Importantly, while households may be receiving a modest “tax cut” over the coming year, given the rise in three of the biggest expenditures in most households, whatever increase in incomes maybe received has likely already been absorbed by higher costs and debt service payments.
“For the middle-class and working poor, which is roughly 80% of households, rent, energy, medical and food comprise 80-90% of the aggregate consumption basket.” – Research Affiliates
The problem for the Fed is that by pushing interest rates higher, under the belief there is a broad increase in inflation, the suppression of demand will only be exacerbated as the costs of variable rate interest payments also rise.
With households already ramping up debt just to make ends meet, another increased expense will only serve to further suppress “consumer demand.”
This is particularly the case given that wages have not kept up with the pace of inflation as shown below.
And even the addition of additional debt isn’t closing the gap between the incomes and the median standard of living in the U.S.
The bottom line is that credit markets have been, and continue to be, right all along the way. At important points in time when the Fed signaled policy changes, credit markets have correctly interpreted how likely those changes were going to be. The perfect example is the initial rate hike path set out in December 2015. This was totally wrong and the credit markets were telling us so, right from the start.
It was the analysis of the credit markets which has kept us on the right side of the interest rate argument in repeated posts since 2013.
This time is likely to be no different, particularly as the Fed continues to hike rates into an environment where credit markets continue to scream secular stagnation.
Since 2009, asset prices have been lofted higher by artificially suppressed interest rates, ongoing liquidity injections, wage and employment suppression, productivity-enhanced operating margins, and continued share buybacks have expanded operating earnings well beyond revenue growth.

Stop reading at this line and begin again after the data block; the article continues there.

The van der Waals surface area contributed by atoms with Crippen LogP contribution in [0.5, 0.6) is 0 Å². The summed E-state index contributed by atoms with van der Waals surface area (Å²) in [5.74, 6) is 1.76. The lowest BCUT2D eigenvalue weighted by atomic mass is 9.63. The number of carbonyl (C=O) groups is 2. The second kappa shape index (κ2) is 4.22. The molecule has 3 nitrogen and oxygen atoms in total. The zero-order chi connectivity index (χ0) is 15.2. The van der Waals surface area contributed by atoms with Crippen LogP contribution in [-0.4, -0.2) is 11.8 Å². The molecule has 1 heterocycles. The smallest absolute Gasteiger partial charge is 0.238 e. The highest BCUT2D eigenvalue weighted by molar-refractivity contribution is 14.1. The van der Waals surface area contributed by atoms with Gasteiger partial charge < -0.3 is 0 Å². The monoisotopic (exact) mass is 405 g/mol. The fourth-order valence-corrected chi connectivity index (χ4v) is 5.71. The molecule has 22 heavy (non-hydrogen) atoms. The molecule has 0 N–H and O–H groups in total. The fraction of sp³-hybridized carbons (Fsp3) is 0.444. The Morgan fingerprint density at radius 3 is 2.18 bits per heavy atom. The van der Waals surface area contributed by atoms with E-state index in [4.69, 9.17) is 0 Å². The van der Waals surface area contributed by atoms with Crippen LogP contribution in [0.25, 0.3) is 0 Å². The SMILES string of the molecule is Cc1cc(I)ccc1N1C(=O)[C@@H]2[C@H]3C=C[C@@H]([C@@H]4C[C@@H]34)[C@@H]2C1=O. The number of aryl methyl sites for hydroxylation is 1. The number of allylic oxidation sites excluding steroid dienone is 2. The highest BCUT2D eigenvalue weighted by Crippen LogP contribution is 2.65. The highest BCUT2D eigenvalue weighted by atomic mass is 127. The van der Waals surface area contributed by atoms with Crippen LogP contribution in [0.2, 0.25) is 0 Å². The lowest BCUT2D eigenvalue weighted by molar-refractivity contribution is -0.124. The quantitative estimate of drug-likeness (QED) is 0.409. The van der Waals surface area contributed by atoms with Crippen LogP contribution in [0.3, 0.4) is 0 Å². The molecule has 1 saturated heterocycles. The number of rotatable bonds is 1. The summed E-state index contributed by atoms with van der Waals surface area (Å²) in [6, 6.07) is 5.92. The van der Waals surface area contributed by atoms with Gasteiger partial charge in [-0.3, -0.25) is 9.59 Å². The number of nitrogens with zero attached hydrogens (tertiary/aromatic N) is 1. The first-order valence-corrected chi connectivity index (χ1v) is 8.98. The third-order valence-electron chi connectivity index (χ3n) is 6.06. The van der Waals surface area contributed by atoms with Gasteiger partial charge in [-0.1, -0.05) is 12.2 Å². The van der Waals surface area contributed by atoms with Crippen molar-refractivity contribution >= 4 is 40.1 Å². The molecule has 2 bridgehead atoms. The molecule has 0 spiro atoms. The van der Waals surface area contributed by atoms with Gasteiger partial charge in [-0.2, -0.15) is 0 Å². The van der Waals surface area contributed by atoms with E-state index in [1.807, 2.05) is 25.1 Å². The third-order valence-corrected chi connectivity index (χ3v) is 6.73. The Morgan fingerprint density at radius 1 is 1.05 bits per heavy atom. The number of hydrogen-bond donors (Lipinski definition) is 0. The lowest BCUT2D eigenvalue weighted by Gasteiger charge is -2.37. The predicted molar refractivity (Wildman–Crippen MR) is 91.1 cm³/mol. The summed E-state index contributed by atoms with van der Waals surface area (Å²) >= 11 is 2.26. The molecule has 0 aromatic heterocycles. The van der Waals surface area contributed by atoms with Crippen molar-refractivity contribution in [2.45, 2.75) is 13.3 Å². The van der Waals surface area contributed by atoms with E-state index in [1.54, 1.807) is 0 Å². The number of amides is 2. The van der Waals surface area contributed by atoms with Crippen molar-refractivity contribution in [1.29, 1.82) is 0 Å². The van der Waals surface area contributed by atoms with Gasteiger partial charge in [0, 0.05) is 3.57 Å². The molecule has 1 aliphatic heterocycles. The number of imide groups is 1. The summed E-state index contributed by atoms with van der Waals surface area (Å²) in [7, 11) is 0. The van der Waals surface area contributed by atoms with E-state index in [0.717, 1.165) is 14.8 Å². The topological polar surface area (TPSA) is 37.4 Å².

The Fed has mistakenly believed the artificially supported backdrop they created was actually the reality of a bright economic future. Unfortunately, the Fed and Wall Street still have not recognized the symptoms of the current liquidity trap where short-term interest rates remain low and fluctuations in the monetary base fail to translate into higher inflation.
Combine that with an aging demographic, which will further strain the financial system, increasing levels of indebtedness, and lack of fiscal policy, it is unlikely the Fed will be successful in sparking economic growth in excess of 2%. However, by mistakenly hiking interest rates and tightening monetary policy at a very late stage of the current economic cycle, they will likely be successful at creating the next bust in financial assets.
History is replete with examples of what happens when interest rates rise sharply over a relatively short period of time.
(Pay attention to the overbought condition of rates which is also at historically high levels. With the same overbought condition is rates and stocks, the markets are set up for a full reversion from “risk” to “safety.”)
The problem with most of the forecasts for the end of the bond bubble is the assumption that we are only talking about the isolated case of a shifting of asset classes between stocks and bonds.
However, the issue of rising borrowing costs spreads through the entire financial ecosystem like a virus. The rise and fall of stock prices have very little to do with the average American and their participation in the domestic economy. Interest rates are an entirely different matter.
Since interest rates affect “payments,” increases in rates quickly have negative impacts on consumption, housing, and investment which ultimately deters economic growth.